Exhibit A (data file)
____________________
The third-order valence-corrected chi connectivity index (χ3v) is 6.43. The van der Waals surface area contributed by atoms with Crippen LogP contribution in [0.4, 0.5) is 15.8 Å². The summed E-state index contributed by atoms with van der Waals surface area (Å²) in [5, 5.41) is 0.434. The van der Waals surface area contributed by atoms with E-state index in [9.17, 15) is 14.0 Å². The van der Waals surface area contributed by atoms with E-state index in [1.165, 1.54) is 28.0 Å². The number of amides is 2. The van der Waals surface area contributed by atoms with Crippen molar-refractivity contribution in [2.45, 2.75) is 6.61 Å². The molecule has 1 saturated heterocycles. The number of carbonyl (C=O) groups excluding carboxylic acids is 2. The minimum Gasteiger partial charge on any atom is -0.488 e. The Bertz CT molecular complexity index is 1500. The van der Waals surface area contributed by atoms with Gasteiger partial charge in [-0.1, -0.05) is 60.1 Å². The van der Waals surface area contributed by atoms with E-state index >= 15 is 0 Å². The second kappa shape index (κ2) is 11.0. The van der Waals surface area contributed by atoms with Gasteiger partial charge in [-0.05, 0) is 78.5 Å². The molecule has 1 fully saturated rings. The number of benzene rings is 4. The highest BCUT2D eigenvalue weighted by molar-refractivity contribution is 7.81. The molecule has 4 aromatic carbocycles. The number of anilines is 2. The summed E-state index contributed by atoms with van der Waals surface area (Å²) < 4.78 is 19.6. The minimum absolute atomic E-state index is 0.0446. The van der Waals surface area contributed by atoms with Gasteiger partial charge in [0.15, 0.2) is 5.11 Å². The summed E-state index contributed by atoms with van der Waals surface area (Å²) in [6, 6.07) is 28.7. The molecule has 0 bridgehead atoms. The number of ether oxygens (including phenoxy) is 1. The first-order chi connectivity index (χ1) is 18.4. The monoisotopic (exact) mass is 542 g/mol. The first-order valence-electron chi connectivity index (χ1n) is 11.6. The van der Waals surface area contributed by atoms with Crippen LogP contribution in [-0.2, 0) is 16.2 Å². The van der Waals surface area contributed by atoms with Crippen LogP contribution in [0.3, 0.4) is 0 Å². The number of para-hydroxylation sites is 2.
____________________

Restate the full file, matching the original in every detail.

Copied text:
The third-order valence-corrected chi connectivity index (χ3v) is 6.43. The van der Waals surface area contributed by atoms with Crippen LogP contribution in [0.4, 0.5) is 15.8 Å². The summed E-state index contributed by atoms with van der Waals surface area (Å²) in [5, 5.41) is 0.434. The van der Waals surface area contributed by atoms with E-state index in [9.17, 15) is 14.0 Å². The van der Waals surface area contributed by atoms with E-state index in [1.165, 1.54) is 28.0 Å². The number of amides is 2. The van der Waals surface area contributed by atoms with Crippen molar-refractivity contribution in [2.45, 2.75) is 6.61 Å². The molecule has 1 saturated heterocycles. The number of carbonyl (C=O) groups excluding carboxylic acids is 2. The minimum Gasteiger partial charge on any atom is -0.488 e. The Bertz CT molecular complexity index is 1500. The van der Waals surface area contributed by atoms with Gasteiger partial charge in [-0.1, -0.05) is 60.1 Å². The van der Waals surface area contributed by atoms with E-state index >= 15 is 0 Å². The second kappa shape index (κ2) is 11.0. The van der Waals surface area contributed by atoms with Gasteiger partial charge in [-0.05, 0) is 78.5 Å². The molecule has 1 fully saturated rings. The number of benzene rings is 4. The highest BCUT2D eigenvalue weighted by molar-refractivity contribution is 7.81. The molecule has 4 aromatic carbocycles. The number of anilines is 2. The summed E-state index contributed by atoms with van der Waals surface area (Å²) < 4.78 is 19.6. The minimum absolute atomic E-state index is 0.0446. The van der Waals surface area contributed by atoms with Gasteiger partial charge in [0.15, 0.2) is 5.11 Å². The summed E-state index contributed by atoms with van der Waals surface area (Å²) in [6, 6.07) is 28.7. The molecule has 0 bridgehead atoms. The number of ether oxygens (including phenoxy) is 1. The first-order chi connectivity index (χ1) is 18.4. The monoisotopic (exact) mass is 542 g/mol. The first-order valence-electron chi connectivity index (χ1n) is 11.6. The van der Waals surface area contributed by atoms with Crippen LogP contribution in [-0.2, 0) is 16.2 Å². The van der Waals surface area contributed by atoms with Crippen LogP contribution in [0.3, 0.4) is 0 Å². The number of para-hydroxylation sites is 2.